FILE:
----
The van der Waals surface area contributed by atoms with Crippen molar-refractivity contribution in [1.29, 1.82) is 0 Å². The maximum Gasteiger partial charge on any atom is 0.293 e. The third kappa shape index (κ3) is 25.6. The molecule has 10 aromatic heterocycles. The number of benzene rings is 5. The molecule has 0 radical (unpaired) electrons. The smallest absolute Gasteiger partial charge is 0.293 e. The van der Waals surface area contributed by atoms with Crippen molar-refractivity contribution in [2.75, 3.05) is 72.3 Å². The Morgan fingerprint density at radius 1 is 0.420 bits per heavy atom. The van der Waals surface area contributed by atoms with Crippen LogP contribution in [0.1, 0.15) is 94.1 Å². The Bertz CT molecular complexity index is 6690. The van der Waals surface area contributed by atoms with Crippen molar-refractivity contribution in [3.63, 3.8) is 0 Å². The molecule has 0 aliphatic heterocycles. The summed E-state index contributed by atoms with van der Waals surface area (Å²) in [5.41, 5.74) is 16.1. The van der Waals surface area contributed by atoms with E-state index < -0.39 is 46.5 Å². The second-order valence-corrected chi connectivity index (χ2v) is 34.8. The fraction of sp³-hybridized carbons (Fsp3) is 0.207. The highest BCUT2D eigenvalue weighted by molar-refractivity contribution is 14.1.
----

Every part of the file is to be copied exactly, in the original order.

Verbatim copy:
The van der Waals surface area contributed by atoms with Crippen molar-refractivity contribution in [1.29, 1.82) is 0 Å². The maximum Gasteiger partial charge on any atom is 0.293 e. The third kappa shape index (κ3) is 25.6. The molecule has 10 aromatic heterocycles. The number of benzene rings is 5. The molecule has 0 radical (unpaired) electrons. The smallest absolute Gasteiger partial charge is 0.293 e. The van der Waals surface area contributed by atoms with Crippen molar-refractivity contribution in [2.75, 3.05) is 72.3 Å². The Morgan fingerprint density at radius 1 is 0.420 bits per heavy atom. The van der Waals surface area contributed by atoms with Crippen LogP contribution in [0.1, 0.15) is 94.1 Å². The Bertz CT molecular complexity index is 6690. The van der Waals surface area contributed by atoms with Crippen molar-refractivity contribution in [3.63, 3.8) is 0 Å². The molecule has 0 aliphatic heterocycles. The summed E-state index contributed by atoms with van der Waals surface area (Å²) in [5.41, 5.74) is 16.1. The van der Waals surface area contributed by atoms with E-state index < -0.39 is 46.5 Å². The second-order valence-corrected chi connectivity index (χ2v) is 34.8. The fraction of sp³-hybridized carbons (Fsp3) is 0.207. The highest BCUT2D eigenvalue weighted by molar-refractivity contribution is 14.1.